or the use of vigorous words
strongly critical of the government.
In 1995, the Supreme Court, in Balwant Singh v. State of Punjab
1995 [(1) SCR
411], held that mere sloganeering which evoked no public response did not amount
to sedition. In this case, three men were raising slogans after the
assassination of former Prime Minister Indira Gandhi. In Nazeer Khan v. State of
(AIR 2003 SC 4427), it was held that a person has a right to have his
own political theory or a belief therein and in furtherance of his such theory,
if he says let us fight together
, then it won’t tantamount to sedition since he
is just influencing people to incline towards such theory.
In Shreya Singhal and
Ors. v. Union of India
(AIR 2015 SC 1523), giving priority to the Fundamental
Right under Article 19(1)(a), the Supreme Court struck down Section
66-A, Information Technology Act, 2000, relating to restrictions on online
speech, as unconstitutional on grounds of violating the freedom of speech
guaranteed under Article 19(1)(a). The Court further held that the section was
not saved by virtue of being a 'reasonable restriction' on the freedom of speech
under Article 19(2). Later on, in Anuradha Bhasin v. Union of India
( 2019 SCC
OnLine SC 1725), the court ruled that freedom of speech and expression and the
freedom to practice any profession or carry on any trade, business or occupation
over the medium of internet enjoys constitutional protection under Article 19
(1) (a) and Article 19 (1) (g).
Recently, the Supreme Court has agreed to hear a plea challenging the legal
validity of Section 124-A, Code. The sedition law has been challenged by two
journalists -- Kishorechandra Wangkhemcha and Kanhaiya Lal Shukla on the grounds
that the law violates the fundamental right of speech and expression.
After such challenge, the debates as to whether the time has come to repeal
section 124-A, Code have again gained the momentum and below are the arguments
in support as well as against such British-era draconian law
Arguments in support of continuation of the law of sedition:
Arguments in favor of abrogation of the law of sedition:
- On the ground of its misuse, the law can’t be scrapped rather the proper
and effective implementation of the Kedar Nath judgement(supra) is the need of
- In case if it is repealed and thereafter attempts are being made to
overthrow the lawfully established government by means of violence or force
(unlawful), then how the offenders will be tried and punished in absence of
any law making such acts punishable since if an act isn’t a crime, then how
can be the culprits be put to justice.
- Sedition law has the tendency to curtail the right guaranteed under
Article 19(1)(a) without any just and fair cause and hence, it produces a
chilling effect on free speech.
- It tends to create fear in the minds of the (innocent) citizens of
prosecution and being languished away in prisons for unreasonable long durations
if they raise questions, debate, disagree and challenge the government's
- In 2018, the law commission in a ‘report on sedition’ had observed:
While it is essential to protect national integrity, it should not be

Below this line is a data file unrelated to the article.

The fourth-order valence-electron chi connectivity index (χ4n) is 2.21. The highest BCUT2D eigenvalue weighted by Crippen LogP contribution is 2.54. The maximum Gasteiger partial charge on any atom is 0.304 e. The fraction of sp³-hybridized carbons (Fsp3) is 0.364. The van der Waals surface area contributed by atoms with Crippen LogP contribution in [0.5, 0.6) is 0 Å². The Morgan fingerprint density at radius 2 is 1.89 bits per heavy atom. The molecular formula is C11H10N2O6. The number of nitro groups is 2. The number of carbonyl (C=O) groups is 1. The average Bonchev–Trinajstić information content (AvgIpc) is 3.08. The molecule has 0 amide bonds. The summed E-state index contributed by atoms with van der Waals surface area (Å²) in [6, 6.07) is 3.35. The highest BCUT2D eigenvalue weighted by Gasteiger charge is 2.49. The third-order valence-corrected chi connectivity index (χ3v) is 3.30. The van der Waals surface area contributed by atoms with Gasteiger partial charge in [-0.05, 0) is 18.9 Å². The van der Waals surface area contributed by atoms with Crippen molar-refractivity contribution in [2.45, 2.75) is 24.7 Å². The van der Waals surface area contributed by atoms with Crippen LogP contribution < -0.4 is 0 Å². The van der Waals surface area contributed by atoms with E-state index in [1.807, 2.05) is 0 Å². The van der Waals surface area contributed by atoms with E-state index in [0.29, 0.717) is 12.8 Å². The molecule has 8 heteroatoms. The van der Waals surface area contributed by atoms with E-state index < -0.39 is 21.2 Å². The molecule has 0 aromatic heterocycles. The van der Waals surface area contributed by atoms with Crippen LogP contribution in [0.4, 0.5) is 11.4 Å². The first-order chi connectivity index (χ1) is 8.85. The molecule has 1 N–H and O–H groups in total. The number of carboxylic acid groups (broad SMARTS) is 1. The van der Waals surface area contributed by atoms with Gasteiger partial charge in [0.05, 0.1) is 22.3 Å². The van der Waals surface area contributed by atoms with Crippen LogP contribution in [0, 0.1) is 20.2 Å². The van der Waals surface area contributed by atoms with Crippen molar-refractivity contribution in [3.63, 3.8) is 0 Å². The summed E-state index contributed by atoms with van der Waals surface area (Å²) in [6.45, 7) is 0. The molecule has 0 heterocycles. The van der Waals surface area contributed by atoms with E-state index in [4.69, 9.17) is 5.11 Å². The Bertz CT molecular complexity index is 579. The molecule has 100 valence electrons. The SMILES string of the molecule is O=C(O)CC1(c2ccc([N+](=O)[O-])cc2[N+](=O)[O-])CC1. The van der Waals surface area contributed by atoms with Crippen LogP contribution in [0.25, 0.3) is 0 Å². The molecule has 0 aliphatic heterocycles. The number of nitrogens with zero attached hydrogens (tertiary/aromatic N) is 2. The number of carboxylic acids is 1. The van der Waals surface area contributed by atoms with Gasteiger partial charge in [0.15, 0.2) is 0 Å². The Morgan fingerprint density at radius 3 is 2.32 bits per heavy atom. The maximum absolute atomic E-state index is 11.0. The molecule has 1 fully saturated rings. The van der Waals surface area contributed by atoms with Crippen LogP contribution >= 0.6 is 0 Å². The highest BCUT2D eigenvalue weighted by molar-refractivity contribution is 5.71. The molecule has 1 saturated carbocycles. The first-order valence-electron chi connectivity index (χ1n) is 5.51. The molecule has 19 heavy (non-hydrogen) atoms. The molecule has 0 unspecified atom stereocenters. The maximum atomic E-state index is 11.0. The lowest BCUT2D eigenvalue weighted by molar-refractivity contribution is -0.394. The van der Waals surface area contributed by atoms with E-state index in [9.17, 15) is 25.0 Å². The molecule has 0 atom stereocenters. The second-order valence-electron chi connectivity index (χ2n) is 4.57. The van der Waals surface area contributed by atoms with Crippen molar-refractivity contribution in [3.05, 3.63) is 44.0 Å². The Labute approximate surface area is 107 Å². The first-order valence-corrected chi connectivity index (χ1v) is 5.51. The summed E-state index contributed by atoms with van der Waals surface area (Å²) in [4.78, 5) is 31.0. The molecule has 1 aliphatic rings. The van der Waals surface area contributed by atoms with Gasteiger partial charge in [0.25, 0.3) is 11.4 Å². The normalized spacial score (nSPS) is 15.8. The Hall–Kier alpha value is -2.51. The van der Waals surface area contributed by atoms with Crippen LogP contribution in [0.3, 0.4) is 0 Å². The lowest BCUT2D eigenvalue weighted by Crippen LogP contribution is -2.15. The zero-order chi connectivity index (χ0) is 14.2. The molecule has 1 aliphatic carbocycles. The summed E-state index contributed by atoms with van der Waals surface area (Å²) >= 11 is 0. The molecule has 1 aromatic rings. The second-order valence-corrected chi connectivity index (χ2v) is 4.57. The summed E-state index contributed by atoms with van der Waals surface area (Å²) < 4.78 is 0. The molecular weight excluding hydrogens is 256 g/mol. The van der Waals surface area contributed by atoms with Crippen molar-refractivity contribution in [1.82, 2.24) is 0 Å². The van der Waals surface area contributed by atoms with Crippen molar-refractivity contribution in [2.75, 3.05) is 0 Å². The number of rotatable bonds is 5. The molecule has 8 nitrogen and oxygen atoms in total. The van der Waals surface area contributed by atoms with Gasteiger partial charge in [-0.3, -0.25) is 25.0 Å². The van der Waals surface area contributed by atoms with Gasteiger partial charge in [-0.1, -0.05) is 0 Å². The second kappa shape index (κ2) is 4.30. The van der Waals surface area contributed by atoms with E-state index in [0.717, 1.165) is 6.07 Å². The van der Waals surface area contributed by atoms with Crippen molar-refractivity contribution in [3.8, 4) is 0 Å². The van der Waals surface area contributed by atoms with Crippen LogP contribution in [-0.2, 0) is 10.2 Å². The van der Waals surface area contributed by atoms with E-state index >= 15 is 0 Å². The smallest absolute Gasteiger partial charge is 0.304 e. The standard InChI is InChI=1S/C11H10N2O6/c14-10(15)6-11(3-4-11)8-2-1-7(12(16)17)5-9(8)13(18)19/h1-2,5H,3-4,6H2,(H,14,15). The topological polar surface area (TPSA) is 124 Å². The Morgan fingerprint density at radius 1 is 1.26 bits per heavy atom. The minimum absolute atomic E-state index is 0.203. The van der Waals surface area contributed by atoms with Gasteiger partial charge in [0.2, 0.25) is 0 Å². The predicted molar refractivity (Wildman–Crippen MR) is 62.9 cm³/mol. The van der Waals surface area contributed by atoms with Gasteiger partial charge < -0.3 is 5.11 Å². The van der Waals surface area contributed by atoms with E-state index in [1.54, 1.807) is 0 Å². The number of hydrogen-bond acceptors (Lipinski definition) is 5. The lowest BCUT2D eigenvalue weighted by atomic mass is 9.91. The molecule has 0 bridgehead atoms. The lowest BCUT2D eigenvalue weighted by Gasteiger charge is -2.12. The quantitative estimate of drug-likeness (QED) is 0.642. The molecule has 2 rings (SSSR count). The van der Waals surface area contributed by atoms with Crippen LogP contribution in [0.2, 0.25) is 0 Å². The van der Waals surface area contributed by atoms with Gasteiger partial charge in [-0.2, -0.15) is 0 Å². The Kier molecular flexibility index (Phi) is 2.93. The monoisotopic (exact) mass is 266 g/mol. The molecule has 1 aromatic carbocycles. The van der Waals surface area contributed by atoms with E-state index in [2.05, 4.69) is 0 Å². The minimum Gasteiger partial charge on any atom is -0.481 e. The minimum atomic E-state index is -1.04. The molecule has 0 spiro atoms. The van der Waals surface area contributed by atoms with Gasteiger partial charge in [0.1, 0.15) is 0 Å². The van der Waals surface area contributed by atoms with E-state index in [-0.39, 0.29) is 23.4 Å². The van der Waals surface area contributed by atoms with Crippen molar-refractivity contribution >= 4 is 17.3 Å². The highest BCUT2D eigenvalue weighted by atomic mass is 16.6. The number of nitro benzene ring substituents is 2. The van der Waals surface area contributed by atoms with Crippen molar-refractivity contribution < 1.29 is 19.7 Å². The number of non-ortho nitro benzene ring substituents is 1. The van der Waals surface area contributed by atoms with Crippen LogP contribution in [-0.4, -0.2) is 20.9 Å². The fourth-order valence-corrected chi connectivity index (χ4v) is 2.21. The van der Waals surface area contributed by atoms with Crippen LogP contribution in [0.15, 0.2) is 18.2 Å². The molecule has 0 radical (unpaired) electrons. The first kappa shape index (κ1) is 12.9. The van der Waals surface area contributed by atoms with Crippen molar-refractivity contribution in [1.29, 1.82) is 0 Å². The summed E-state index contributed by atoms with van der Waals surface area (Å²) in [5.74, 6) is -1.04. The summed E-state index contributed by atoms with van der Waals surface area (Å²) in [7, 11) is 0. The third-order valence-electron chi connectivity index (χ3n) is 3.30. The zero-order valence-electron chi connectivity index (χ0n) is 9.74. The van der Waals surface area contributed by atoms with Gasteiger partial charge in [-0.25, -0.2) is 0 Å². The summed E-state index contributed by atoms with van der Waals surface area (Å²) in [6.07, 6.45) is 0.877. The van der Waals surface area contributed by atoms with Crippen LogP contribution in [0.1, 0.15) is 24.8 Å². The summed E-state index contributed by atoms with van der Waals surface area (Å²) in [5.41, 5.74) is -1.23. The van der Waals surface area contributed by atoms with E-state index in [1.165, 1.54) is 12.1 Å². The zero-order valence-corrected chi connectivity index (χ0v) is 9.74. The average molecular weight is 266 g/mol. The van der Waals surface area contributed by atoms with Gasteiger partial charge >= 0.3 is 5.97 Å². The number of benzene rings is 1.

misused as a tool to curb free speech. Dissent and criticism are essential
ingredients of a robust public debate on policy issues as part of vibrant
democracy. Therefore, every restriction on free speech and expression must
be carefully scrutinized to avoid unwarranted restrictions.
- According to the National Crime Records Bureau (NCRB), between 2016 and
2019, the number of cases filed under Section 124-A, Code increased by 160%
while the rate of conviction dropped to 3.3% in 2019 from 33.3% in 2016.
Moreover, out of 96 suspects arrested under the charges of sedition in 2019,
only two men have been convicted, and no woman.
One must understand that criticism of the government doesn’t always tantamount
to the criticism of the nation. Also, one must keep in mind that such slogans
must not hurt anyone, must not be of such nature which may cause unrest or could
be manipulated. However, at the same time, the authorities need to be educated
and aware that only for political gains or personal interests, such provision
mustn’t be invoked as this offence do has the tendency to ruin the lives of
several innocent persons by subjecting them to media trials as well as social
Indian media needs to be much more cautious while reporting such cases of
incidents of sedition as the media trials including debates on futile
issues tend to manipulate society’s mind and its role should be limited to only
provide information to the people to enable them to form their opinions instead
of coming up with its own opinions and decisions. Anyone who disagree or shows
dissent to the policies, schemes, measures taken by the Government or any
administrative action is quite often labelled as anti-national which behavior
has the tendency to strike at the roots of the freedom of speech and expression.
Broadly speaking, there is a need to maintain a balance between the ‘Fundamental
Right’ guaranteed under Article 19(1)(a) and the law of sedition as the very
essence of free democracy is based upon this delicate balance and this
responsibility can be dispensed with by the courts as the higher judiciary
should use its supervisory powers to sensitize the magistracy and police to the
constitutional provisions protecting free speech.
Award Winning Article Is Written By: Mr.Anurag Agarwal
Authentication No: JU34318069560-8-0621